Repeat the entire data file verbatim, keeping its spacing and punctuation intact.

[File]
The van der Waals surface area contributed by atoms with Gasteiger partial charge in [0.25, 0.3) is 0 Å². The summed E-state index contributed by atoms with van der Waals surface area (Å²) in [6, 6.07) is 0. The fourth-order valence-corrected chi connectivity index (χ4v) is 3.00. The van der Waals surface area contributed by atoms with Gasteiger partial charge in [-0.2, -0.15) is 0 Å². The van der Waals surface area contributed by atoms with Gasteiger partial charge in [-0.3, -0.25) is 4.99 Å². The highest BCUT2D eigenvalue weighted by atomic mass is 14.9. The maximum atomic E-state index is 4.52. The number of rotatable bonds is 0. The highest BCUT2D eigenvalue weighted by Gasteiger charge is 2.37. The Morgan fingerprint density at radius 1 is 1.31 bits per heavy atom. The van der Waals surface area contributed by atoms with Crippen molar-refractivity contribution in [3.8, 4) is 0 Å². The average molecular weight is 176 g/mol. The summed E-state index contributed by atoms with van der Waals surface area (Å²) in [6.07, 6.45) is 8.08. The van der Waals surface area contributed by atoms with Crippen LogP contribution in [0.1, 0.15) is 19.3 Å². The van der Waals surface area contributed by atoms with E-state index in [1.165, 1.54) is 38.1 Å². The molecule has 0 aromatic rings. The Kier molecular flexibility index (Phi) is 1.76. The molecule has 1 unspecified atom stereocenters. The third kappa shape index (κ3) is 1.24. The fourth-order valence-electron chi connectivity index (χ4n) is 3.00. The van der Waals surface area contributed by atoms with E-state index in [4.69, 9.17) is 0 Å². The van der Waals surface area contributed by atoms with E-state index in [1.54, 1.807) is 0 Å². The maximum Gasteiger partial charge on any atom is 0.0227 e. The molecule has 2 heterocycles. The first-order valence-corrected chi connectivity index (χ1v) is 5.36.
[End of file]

The van der Waals surface area contributed by atoms with Gasteiger partial charge in [0.25, 0.3) is 0 Å². The summed E-state index contributed by atoms with van der Waals surface area (Å²) in [6, 6.07) is 0. The fourth-order valence-corrected chi connectivity index (χ4v) is 3.00. The van der Waals surface area contributed by atoms with Gasteiger partial charge in [-0.2, -0.15) is 0 Å². The van der Waals surface area contributed by atoms with Gasteiger partial charge in [-0.3, -0.25) is 4.99 Å². The highest BCUT2D eigenvalue weighted by atomic mass is 14.9. The maximum atomic E-state index is 4.52. The number of rotatable bonds is 0. The highest BCUT2D eigenvalue weighted by Gasteiger charge is 2.37. The Morgan fingerprint density at radius 1 is 1.31 bits per heavy atom. The van der Waals surface area contributed by atoms with Crippen molar-refractivity contribution in [3.8, 4) is 0 Å². The average molecular weight is 176 g/mol. The summed E-state index contributed by atoms with van der Waals surface area (Å²) in [6.07, 6.45) is 8.08. The van der Waals surface area contributed by atoms with Crippen LogP contribution in [0.1, 0.15) is 19.3 Å². The van der Waals surface area contributed by atoms with E-state index in [1.165, 1.54) is 38.1 Å². The molecule has 0 aromatic rings. The Kier molecular flexibility index (Phi) is 1.76. The molecule has 1 unspecified atom stereocenters. The third kappa shape index (κ3) is 1.24. The fourth-order valence-electron chi connectivity index (χ4n) is 3.00. The van der Waals surface area contributed by atoms with E-state index in [4.69, 9.17) is 0 Å². The van der Waals surface area contributed by atoms with E-state index in [1.54, 1.807) is 0 Å². The maximum Gasteiger partial charge on any atom is 0.0227 e. The molecule has 2 heterocycles. The first-order valence-corrected chi connectivity index (χ1v) is 5.36.